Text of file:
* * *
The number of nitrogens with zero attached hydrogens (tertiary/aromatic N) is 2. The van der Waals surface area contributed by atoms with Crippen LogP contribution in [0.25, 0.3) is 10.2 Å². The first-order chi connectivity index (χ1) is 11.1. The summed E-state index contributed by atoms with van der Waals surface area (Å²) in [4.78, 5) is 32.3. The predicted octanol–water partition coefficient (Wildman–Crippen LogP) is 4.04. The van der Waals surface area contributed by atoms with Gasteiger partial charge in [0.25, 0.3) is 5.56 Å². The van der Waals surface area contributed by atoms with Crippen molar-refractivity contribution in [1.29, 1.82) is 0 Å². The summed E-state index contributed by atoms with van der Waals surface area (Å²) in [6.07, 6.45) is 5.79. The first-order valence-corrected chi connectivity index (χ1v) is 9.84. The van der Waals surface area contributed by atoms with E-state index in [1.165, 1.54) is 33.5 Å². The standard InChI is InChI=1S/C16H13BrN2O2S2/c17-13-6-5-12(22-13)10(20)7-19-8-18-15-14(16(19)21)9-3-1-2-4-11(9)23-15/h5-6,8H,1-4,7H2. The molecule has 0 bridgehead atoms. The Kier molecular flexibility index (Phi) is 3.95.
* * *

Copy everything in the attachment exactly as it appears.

The number of nitrogens with zero attached hydrogens (tertiary/aromatic N) is 2. The van der Waals surface area contributed by atoms with Crippen LogP contribution in [0.25, 0.3) is 10.2 Å². The first-order chi connectivity index (χ1) is 11.1. The summed E-state index contributed by atoms with van der Waals surface area (Å²) in [4.78, 5) is 32.3. The predicted octanol–water partition coefficient (Wildman–Crippen LogP) is 4.04. The van der Waals surface area contributed by atoms with Gasteiger partial charge in [0.25, 0.3) is 5.56 Å². The van der Waals surface area contributed by atoms with Crippen molar-refractivity contribution in [1.29, 1.82) is 0 Å². The summed E-state index contributed by atoms with van der Waals surface area (Å²) in [6.07, 6.45) is 5.79. The first-order valence-corrected chi connectivity index (χ1v) is 9.84. The van der Waals surface area contributed by atoms with E-state index in [1.165, 1.54) is 33.5 Å². The standard InChI is InChI=1S/C16H13BrN2O2S2/c17-13-6-5-12(22-13)10(20)7-19-8-18-15-14(16(19)21)9-3-1-2-4-11(9)23-15/h5-6,8H,1-4,7H2. The molecule has 0 bridgehead atoms. The Kier molecular flexibility index (Phi) is 3.95.